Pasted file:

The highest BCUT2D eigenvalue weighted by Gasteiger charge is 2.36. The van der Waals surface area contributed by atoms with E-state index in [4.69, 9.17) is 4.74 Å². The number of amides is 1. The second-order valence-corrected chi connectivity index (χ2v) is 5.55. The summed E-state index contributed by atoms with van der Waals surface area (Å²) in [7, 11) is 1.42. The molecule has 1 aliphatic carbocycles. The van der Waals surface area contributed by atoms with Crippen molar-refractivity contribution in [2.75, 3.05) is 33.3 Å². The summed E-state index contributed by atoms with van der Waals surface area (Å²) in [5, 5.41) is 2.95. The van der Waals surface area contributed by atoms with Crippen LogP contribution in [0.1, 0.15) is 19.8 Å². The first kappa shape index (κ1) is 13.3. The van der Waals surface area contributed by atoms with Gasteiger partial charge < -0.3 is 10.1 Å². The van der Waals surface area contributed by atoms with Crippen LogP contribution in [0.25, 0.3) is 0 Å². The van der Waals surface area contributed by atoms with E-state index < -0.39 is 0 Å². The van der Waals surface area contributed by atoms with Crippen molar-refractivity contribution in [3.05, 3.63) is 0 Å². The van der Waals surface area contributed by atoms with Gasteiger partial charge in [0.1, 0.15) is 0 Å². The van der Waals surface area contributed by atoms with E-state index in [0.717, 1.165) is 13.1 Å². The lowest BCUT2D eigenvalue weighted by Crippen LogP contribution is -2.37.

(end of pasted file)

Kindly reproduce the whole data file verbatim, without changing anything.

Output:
The highest BCUT2D eigenvalue weighted by Gasteiger charge is 2.36. The van der Waals surface area contributed by atoms with E-state index in [4.69, 9.17) is 4.74 Å². The number of amides is 1. The second-order valence-corrected chi connectivity index (χ2v) is 5.55. The summed E-state index contributed by atoms with van der Waals surface area (Å²) in [7, 11) is 1.42. The molecule has 1 aliphatic carbocycles. The van der Waals surface area contributed by atoms with Crippen molar-refractivity contribution in [2.75, 3.05) is 33.3 Å². The summed E-state index contributed by atoms with van der Waals surface area (Å²) in [5, 5.41) is 2.95. The van der Waals surface area contributed by atoms with Crippen LogP contribution in [0.1, 0.15) is 19.8 Å². The first kappa shape index (κ1) is 13.3. The van der Waals surface area contributed by atoms with Gasteiger partial charge < -0.3 is 10.1 Å². The van der Waals surface area contributed by atoms with Crippen LogP contribution in [0.25, 0.3) is 0 Å². The van der Waals surface area contributed by atoms with E-state index < -0.39 is 0 Å². The van der Waals surface area contributed by atoms with Crippen molar-refractivity contribution in [3.05, 3.63) is 0 Å². The van der Waals surface area contributed by atoms with Gasteiger partial charge in [0.1, 0.15) is 0 Å². The van der Waals surface area contributed by atoms with E-state index in [0.717, 1.165) is 13.1 Å². The lowest BCUT2D eigenvalue weighted by Crippen LogP contribution is -2.37.